The man is certainly self-absorbed — he can’t shut-up about reuniting the band — but his self-absorption is not ego-driven. For instance, when requesting the assistance of established musicians — Sting, Robyn Hitchcock, Paul Weller, Peter Buck, Zooey Deschanel, and eventually Dave Davies — his insistence upon singing with them is not because of ego. It’s the opposite. With ego blow torched by our American Dream slipping down the potty, self-defecation and embarrassing one’s self is natural. So with famous musicians, Edgers releases one of the world’s most horribly screeching, scrawny voices. He isn’t disturbed in the least.

With a goal that lies somewhere between ridiculous and worthless, it occurred to me that Edgers may have a hidden objective, one cleverly concealed behind the Kinks mission. It could even be something truly grandiose. Such as attempting to undermine human rationality and the social order … to turn us away from everything that made this country great — well, before the middle-class was cooked by the rich. On the other hand, I might be giving Edgers too much credit. Regardless, the man does bring magic to the screen.

His refusal to bend to practicality and middle-class conformity and common sense had the strong and strange effect of skyrocketing the mood of the capacity audience at the Full Frame Documentary Film Festival, in Durham, North Carolina. Soon they were cheering for this man who was demanding life on his terms — clearly an alien concept in modern America. About three-quarters the way through the film, the audience was radiating an odd glow. It had turned envious of the crazy man. By the end, Geoff Edgers had transformed himself into a cute poster boy for the mentally insane.

It’s true, this man is dangerous to America as we know it.

Directed by Robert Patton-Spruill, Do It Again is a hilarious romp and clever distraction from a crumbling America and the middle class barbecue. In fact, this film is more. Like a sneaky octopus, it wraps you up, and when squeezing the laughter out of you, out flies a picture of your life. When leaving the theater, I couldn’t help but think I had taken a wrong road in one of those forks of life. The road that does not laugh enough. The one that does not allow anything between the ridiculous and the worthless. And I thought, I need to work on that.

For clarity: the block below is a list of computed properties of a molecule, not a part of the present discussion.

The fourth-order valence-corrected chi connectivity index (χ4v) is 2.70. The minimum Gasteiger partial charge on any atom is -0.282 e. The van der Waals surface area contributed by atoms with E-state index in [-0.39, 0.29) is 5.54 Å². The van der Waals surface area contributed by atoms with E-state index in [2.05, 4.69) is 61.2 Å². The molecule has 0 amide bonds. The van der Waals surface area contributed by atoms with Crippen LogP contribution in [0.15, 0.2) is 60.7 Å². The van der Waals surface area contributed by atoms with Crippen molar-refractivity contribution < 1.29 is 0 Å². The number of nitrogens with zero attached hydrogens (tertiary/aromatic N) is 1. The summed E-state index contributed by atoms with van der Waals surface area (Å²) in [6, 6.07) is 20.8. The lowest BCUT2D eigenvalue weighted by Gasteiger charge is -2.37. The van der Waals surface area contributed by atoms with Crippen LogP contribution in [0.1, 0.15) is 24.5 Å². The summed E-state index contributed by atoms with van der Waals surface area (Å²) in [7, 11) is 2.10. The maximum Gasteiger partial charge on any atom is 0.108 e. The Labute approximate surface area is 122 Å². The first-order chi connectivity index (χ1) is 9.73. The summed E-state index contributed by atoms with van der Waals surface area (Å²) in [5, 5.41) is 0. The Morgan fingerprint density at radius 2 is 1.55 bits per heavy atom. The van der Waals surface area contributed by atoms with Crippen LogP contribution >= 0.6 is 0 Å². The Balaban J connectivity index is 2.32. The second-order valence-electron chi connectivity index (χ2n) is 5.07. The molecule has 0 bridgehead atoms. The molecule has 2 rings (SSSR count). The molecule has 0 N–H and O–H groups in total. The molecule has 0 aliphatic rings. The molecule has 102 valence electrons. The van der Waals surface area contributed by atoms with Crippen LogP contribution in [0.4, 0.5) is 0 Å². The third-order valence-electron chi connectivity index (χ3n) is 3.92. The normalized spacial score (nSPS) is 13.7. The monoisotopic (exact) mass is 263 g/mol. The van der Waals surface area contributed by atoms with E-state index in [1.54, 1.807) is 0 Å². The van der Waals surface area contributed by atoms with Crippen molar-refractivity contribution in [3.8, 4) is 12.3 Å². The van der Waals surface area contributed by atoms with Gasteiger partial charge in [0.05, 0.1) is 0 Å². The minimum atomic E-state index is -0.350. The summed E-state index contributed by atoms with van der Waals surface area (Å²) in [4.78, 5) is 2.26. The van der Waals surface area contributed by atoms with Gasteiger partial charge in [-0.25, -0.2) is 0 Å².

When it’s time for a break, take a good one. Watch Do It Again.




Hollywood News

Exclusive: Sting, Zooey Deschanel rock new Kinks doc “Do It Again”


The Kinks, to me, were a second-tier rock outfit. That’s not a slight against the band. Several of their hits, from “Lola,” “All Day and All of the Night” and “Tired of Waiting for You” to “You Really Got Me,” became part of pop culture’s conscience. They just never attained the same level of popularity and mainstream success as legendary first-tier rockers The Beatles, Led Zeppelin, the Rolling Stones or The Who.

Geoff Edgers would disagree. The Boston Globe reporter views The Kinks as one of the greatest rock and roll bands of all time. And with his 40th birthday fast approaching — the milestone of the mid-life crisis — Edgers sets a personal and professional goal. He’s going to reunite the four original members of the band, including feuding brothers Ray and Dave Davies, who haven’t spoken in years.

Robert Patton-Spruill’s documentary “Do It Again,” which trails Edgers on his impossible quest, screened to a raucous crowd last night at the Full Frame Documentary Film Festival in Durham, N.C. And while official awards won’t be handed out until Sunday, the lively and personable “Do It Again” earns a special achievement award as the best film I’ve seen so far at the fest.

“Again” dives into the volatile history of the British rock outfit, who admit to sabotaging their career every time fame came knocking. Most of the battles are attributed to lead singer and chief songwriter Ray Davies’ pride and ego, which struck sour notes with brother Dave.

But the film, as all good docs do, draws us into Edgers’ personal mission, and we suffer as this journalist deals with salary cuts at his unstable job and wince as Ray (and his publicity associates) plays hard-to-get with Edgers’ dream.

Others play along, however. Edgers’ status as a journalist buys him face time with rockers who happen to be big fans of The Kinks and want to see the brothers reunited. Sting, R.E.M. guitarist Peter Buck, actress/musician Zooey Deschanel, Robyn Hitchcock, Paul Weller, and, eventually, Dave Davies, open up for Patton-Spruill’s cameras, recollecting their favorite Kinks songs and contemplating on the emotional forces that eventually drive bands apart. In an entertaining Q-and-A following the screening, Edgers revealed that $15,000 of his film’s $125,000 went to former Beatle Sir Paul McCartney, a member of rock royalty, who eventually blocked his involvement in the project.